Levels are another integral part of D&D. When a character gets so many Experience Points, he will Go Up a Level. This gives him extra Hit Points and, depending on his Character Class and what Level he’s at, could also give him attack bonuses, extra skills and abilities, or new spells.

In the old First Edition, each level had its own special name, so that a Thief would start out at the first level as a “Rogue.” At the next level he would become a “Footpad”, and then progress through “Cutpurse”, “Robber”, “Burglar”, and “Filcher”. In theory the idea seems cool and even makes a certain amount of sense. In actual practice, however, it just seemed silly. (“Filcher”???) Later editions eliminated the named levels.

One drawback with this system is that it tends to encourage Leveling Up Syndrome: “Dang! I’m only 100 points short of my next Level. I’m going off into the forest to kill a few kobolds so I can level up.” This isn’t necessarily a bad thing in itself; a clever Game Master can throw together a quickie encounter or two to make the kobold hunt more exciting; or better yet, devise some way for the kobold hunt to lead into the adventure he had planned out before his player decided he needed more XP. But every now and then you’ll come across a player who wonders aloud how much XP he’ll get for offing that peasant walking down the road. When that player is playing a Paladin, you know you’ve got problems.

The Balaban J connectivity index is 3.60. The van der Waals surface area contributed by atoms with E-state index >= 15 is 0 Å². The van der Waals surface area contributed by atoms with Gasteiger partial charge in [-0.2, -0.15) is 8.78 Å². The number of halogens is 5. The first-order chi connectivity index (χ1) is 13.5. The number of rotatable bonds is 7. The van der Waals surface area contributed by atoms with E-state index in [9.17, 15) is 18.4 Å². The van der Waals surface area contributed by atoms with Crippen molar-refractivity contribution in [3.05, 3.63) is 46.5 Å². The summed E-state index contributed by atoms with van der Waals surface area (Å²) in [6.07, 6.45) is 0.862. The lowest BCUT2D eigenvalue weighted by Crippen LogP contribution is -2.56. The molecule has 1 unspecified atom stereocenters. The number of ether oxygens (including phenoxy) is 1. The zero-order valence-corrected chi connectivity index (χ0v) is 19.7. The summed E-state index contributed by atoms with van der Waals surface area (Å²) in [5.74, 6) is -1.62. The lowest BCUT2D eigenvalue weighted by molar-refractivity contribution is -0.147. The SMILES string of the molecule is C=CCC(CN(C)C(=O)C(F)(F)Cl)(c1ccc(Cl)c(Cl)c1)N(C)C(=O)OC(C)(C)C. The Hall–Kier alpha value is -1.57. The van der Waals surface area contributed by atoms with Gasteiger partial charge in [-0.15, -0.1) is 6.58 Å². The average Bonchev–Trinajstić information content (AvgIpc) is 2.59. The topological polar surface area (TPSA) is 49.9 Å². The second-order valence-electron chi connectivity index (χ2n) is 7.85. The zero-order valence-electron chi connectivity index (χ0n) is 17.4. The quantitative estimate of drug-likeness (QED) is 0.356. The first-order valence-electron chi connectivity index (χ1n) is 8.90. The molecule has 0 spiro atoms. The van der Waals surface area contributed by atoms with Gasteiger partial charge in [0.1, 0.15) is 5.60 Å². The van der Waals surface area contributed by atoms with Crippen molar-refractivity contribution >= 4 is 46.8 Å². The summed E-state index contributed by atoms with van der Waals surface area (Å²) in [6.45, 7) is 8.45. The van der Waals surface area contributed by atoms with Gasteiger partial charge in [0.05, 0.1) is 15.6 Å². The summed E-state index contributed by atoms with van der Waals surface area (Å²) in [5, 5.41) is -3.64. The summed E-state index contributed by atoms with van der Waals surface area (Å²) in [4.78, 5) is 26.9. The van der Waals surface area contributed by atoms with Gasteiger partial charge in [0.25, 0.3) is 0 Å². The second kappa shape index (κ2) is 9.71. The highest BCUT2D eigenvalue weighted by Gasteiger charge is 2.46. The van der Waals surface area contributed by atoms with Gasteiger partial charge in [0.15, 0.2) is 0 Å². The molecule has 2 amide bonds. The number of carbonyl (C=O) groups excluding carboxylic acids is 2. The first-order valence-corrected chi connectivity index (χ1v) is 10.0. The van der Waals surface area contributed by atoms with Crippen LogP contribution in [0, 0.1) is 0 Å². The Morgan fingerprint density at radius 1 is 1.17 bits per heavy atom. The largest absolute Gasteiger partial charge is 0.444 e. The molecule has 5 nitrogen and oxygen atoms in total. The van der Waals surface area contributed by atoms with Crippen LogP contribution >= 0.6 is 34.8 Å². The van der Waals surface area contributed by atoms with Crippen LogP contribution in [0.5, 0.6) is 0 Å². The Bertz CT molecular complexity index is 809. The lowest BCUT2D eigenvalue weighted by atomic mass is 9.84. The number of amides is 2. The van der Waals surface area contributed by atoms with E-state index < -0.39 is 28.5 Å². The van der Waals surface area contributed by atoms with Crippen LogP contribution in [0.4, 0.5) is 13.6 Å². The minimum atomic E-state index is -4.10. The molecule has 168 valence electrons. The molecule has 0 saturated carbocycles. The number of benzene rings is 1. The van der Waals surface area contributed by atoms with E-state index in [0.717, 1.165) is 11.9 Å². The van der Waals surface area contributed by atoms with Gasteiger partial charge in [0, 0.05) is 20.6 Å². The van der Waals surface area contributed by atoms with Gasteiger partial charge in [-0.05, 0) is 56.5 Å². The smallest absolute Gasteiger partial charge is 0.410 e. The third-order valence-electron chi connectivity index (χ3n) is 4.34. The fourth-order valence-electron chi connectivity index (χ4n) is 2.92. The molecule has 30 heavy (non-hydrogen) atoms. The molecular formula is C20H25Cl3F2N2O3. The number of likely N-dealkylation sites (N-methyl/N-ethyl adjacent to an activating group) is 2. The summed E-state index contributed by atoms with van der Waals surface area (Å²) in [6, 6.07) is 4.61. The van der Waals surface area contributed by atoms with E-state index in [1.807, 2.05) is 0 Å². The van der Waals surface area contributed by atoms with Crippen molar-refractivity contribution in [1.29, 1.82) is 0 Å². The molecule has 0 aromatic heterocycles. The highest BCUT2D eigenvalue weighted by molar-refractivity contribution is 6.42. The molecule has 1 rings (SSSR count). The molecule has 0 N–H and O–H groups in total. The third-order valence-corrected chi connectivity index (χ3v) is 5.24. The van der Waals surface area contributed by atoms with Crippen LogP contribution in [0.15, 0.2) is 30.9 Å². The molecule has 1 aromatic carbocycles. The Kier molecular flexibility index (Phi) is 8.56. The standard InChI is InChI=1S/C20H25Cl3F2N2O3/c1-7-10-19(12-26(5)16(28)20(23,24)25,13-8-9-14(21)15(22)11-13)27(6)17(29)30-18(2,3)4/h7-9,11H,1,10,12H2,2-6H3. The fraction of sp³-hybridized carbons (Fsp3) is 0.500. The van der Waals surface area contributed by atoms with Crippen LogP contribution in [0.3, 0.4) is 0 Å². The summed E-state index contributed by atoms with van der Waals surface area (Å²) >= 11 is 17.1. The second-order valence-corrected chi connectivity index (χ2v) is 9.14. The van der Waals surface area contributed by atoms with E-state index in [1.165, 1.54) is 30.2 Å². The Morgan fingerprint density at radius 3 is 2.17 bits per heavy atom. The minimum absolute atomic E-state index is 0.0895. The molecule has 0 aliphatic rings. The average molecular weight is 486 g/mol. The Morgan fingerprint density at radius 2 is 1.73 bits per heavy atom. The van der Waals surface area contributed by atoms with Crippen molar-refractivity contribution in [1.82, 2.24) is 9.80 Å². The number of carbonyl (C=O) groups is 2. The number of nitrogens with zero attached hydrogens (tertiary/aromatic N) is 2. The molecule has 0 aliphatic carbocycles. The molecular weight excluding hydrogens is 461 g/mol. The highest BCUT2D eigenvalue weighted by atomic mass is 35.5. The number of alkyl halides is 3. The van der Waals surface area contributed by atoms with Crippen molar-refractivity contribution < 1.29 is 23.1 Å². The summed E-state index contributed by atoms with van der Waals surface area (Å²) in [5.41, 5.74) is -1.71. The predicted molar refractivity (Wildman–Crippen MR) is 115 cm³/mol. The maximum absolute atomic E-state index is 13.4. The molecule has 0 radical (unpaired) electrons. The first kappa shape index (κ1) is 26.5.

Another problem is that since characters have the potential to become obscenely powerful as they advance in levels, the system makes them pitifully weak when they start out. This is particularly the case with the Magic-User class. In the old AD&D system, Wizards started out with the least number of Hit Points, were allowed to cast only one spell per day, and were prohibited from wearing armor. Not surprisingly, a lot of players just skipped over the first few levels and started off their characters at a point where they could actually do something.

Not all game systems stratify character advancement into levels. Point-buy systems, such as HERO or GURPS, allow players to use earned Experience Points to buy improvements to their characters; adding new skills or abilities, or bumping up stats, or even buying off disadvantages. These games typically recommend that the GM give out only a couple points per player per session, as opposed to D&D which can award hundreds or even thousands of points per encounter. But in GURPS you can make some significant improvements to your character with only a dozen or so extra points where it can take several thousand points to hit the next level in D&D.